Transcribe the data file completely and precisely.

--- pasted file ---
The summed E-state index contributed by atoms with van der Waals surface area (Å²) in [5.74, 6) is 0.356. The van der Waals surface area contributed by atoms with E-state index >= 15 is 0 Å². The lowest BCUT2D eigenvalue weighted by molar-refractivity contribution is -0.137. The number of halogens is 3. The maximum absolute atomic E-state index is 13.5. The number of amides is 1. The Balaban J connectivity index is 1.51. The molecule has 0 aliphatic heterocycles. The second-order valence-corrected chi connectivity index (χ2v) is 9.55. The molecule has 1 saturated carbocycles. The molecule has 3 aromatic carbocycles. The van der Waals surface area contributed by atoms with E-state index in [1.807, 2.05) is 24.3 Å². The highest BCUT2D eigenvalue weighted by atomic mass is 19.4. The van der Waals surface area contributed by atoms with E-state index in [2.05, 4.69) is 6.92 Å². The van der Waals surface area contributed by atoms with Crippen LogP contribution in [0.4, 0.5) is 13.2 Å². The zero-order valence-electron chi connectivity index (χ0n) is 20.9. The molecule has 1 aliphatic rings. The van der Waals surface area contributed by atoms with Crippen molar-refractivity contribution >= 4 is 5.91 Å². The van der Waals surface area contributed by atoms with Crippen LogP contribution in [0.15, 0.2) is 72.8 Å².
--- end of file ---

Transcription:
The summed E-state index contributed by atoms with van der Waals surface area (Å²) in [5.74, 6) is 0.356. The van der Waals surface area contributed by atoms with E-state index >= 15 is 0 Å². The lowest BCUT2D eigenvalue weighted by molar-refractivity contribution is -0.137. The number of halogens is 3. The maximum absolute atomic E-state index is 13.5. The number of amides is 1. The Balaban J connectivity index is 1.51. The molecule has 0 aliphatic heterocycles. The second-order valence-corrected chi connectivity index (χ2v) is 9.55. The molecule has 1 saturated carbocycles. The molecule has 3 aromatic carbocycles. The van der Waals surface area contributed by atoms with E-state index in [1.807, 2.05) is 24.3 Å². The highest BCUT2D eigenvalue weighted by atomic mass is 19.4. The van der Waals surface area contributed by atoms with E-state index in [2.05, 4.69) is 6.92 Å². The van der Waals surface area contributed by atoms with Crippen LogP contribution in [0.4, 0.5) is 13.2 Å². The zero-order valence-electron chi connectivity index (χ0n) is 20.9. The molecule has 1 aliphatic rings. The van der Waals surface area contributed by atoms with Crippen molar-refractivity contribution >= 4 is 5.91 Å². The van der Waals surface area contributed by atoms with Crippen LogP contribution in [0.15, 0.2) is 72.8 Å².